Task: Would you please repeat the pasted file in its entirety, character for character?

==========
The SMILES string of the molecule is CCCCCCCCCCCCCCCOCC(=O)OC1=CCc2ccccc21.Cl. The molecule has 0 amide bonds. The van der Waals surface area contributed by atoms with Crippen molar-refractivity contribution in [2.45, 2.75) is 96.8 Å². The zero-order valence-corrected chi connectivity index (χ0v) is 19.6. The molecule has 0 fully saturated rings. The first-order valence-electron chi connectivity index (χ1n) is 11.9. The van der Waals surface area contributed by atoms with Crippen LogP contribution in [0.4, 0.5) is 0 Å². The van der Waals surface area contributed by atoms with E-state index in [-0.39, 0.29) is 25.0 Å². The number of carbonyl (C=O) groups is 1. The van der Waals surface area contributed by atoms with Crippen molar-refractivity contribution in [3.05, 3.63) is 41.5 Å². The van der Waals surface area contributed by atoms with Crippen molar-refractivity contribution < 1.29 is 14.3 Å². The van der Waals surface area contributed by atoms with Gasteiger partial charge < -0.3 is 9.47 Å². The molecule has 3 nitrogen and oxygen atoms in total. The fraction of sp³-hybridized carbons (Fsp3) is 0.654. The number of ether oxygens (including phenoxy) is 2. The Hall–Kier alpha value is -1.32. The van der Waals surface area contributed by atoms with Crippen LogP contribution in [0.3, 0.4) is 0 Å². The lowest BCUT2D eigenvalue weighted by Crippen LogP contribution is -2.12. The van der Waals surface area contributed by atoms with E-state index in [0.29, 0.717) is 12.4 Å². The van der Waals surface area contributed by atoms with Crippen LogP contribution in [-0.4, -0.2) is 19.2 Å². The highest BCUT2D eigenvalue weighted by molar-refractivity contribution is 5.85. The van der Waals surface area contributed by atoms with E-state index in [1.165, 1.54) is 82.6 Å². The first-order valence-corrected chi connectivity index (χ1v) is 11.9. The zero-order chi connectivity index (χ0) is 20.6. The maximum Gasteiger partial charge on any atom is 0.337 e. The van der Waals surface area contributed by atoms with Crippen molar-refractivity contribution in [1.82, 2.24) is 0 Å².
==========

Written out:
The SMILES string of the molecule is CCCCCCCCCCCCCCCOCC(=O)OC1=CCc2ccccc21.Cl. The molecule has 0 amide bonds. The van der Waals surface area contributed by atoms with Crippen molar-refractivity contribution in [2.45, 2.75) is 96.8 Å². The zero-order valence-corrected chi connectivity index (χ0v) is 19.6. The molecule has 0 fully saturated rings. The first-order valence-electron chi connectivity index (χ1n) is 11.9. The van der Waals surface area contributed by atoms with Crippen LogP contribution in [0.4, 0.5) is 0 Å². The van der Waals surface area contributed by atoms with E-state index in [-0.39, 0.29) is 25.0 Å². The number of carbonyl (C=O) groups is 1. The van der Waals surface area contributed by atoms with Crippen molar-refractivity contribution in [3.05, 3.63) is 41.5 Å². The van der Waals surface area contributed by atoms with Crippen molar-refractivity contribution < 1.29 is 14.3 Å². The van der Waals surface area contributed by atoms with Gasteiger partial charge < -0.3 is 9.47 Å². The molecule has 3 nitrogen and oxygen atoms in total. The fraction of sp³-hybridized carbons (Fsp3) is 0.654. The number of ether oxygens (including phenoxy) is 2. The Hall–Kier alpha value is -1.32. The van der Waals surface area contributed by atoms with Crippen LogP contribution in [0.3, 0.4) is 0 Å². The lowest BCUT2D eigenvalue weighted by Crippen LogP contribution is -2.12. The van der Waals surface area contributed by atoms with E-state index in [0.29, 0.717) is 12.4 Å². The van der Waals surface area contributed by atoms with Crippen LogP contribution in [-0.4, -0.2) is 19.2 Å². The highest BCUT2D eigenvalue weighted by molar-refractivity contribution is 5.85. The van der Waals surface area contributed by atoms with E-state index in [1.165, 1.54) is 82.6 Å². The first-order valence-corrected chi connectivity index (χ1v) is 11.9. The zero-order chi connectivity index (χ0) is 20.6. The maximum Gasteiger partial charge on any atom is 0.337 e. The van der Waals surface area contributed by atoms with Crippen molar-refractivity contribution in [1.82, 2.24) is 0 Å².